Four years after SolarWorld Africa installed Sun-TVs in 37 Southern African communities to enjoy the 2010 Soccer World Cup, the Sun-TVs were still in use for the Brazil 2014 games as a result of the ongoing maintenance by SolarWorld and the communities great appreciation of this gift.
The Sun-TV station comprises of a 42inch television set with DVD player and satellite receiver, powered by two 260Ah batteries and an inverter. These batteries are charged by 300 watts of SolarWorld solar modules, and monitored by a charge controller – all built into the cabinet.
While the idea was born in Germany during the 2006 Soccer World Cup, SolarWorld has developed it specifically for the local South African conditions. South African installation service provider, Telecom Techniques Solar worked closely with SolarWorld designing the Sun-TV units which was not only able to withstand weather, but it also consisted of a theft- and vandalism-safe design. Together with SolarWorld, they also rolled out 13 of the Sun-TV projects.
Gregor Küpper explains: “We completed the test installation in 2007 at ‘Etwatwa’ near Johannesburg. After fine-tuning the design of the Sun-TV unit based on our experience, thereafter, during 2009 and 2010, we rolled out all installations before the Soccer World Cup in South Africa commenced. It is fantastic to see how it is still being used in communities today.”
According to David Martin, Founder of Bulungula Lodge and Co-founder of the non-profit organization, Bulungula Incubator, “There are only two televisions in the community. For 90% of the village, the Sun-TV is the only way to see the outside world.”
Inspired by this project, David Martin continues: “It is amazing. During the Soccer World Cup 2010 and now, four years later during the Soccer World Cup 2014 we got the opportunity to be part of it; otherwise everyone would have missed it. All the kids from the lodge would gather and watch the Soccer World Cup together.”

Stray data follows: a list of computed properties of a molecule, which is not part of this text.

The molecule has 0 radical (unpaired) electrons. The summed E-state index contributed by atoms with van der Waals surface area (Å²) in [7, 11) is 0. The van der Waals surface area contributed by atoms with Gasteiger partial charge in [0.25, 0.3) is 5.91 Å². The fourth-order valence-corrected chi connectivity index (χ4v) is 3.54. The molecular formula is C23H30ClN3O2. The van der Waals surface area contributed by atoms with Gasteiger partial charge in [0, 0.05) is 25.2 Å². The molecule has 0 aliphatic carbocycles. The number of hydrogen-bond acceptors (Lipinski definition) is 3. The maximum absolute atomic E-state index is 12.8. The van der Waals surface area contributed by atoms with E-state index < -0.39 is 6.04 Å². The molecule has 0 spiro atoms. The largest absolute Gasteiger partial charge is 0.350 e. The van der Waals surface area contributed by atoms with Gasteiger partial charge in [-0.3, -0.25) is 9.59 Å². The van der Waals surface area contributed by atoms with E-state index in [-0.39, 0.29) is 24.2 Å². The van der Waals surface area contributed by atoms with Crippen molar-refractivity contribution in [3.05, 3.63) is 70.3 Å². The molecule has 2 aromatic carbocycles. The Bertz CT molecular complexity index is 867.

Andre Friend of Telecom Techniques Solar explains: “The Sun-TV project has been one of the most rewarding and fulfilling projects of my career… To see the faces light up when you switch on the TV.”
The benefits of the Sun-TV vary according to the needs of each community, and the main advantages can be summed up as access to education, increasing general knowledge, and to assist the development of the community’s health and environment.
According to Gert Potgieter, Altus Sport Director, who co-ordinated the Kliptown installation: “I see the Sun-TV as very positive as people do not depend on electricity to use it.”
Leán Terblanche, Managing Director at the Grootbos Foundation who co-ordinated the installation in Gansbaai says: “We use the Sun-TV to offer educational lessons to children, youth and adults from three different communities in the area. This is a ‘point’ where the children can gather and have access to education and television in a safe environment.”
Over the last four years, the Sun-TVs were maintained by SolarWorld in accordance with its commitment to sustainability.
Gregor Küpper advises: “Not only are the Sun-TVs environmental friendly, they are also building social capital and bridging the technology divide between different worlds. This project seeks to provide communities with a form of access to media technology that provides a window into unknown worlds.”
There have been many inspiring and personal success stories for all who have been involved in the installation of the SolarWorld Sun-TV systems – from the installers to the community co-ordinators – all the way from sunny Gansbaai to bustling Kliptown. The Sun-TVs play a pivotal role in educating the youth.
“Our commitment to sustainability begins on the inside. It starts with how we manufacture our products, choose our materials and treat our employees, then it extends outward to the communities we serve. Our commitment encompasses both economic and social sustainability and includes our factories, suppliers and employees. It is part of our identity and clearly differentiates SolarWorld from the rest of the solar manufacturing industry,” summarises Gregor Küpper.
Today, there are 34 Sun-TV units in operation across South Africa, Namibia, Botswana and Lesotho – enabling the training of school children and adults, watching sports events, daily news, weather, election results, movies, gospel events and also soap operas.
“We have achieved our goal of promoting a sustainability approach, with a common spirit and using the media to focus on education, social integration and environmental awareness,” concludes Küpper.
(Photo Credit: SolarWorld)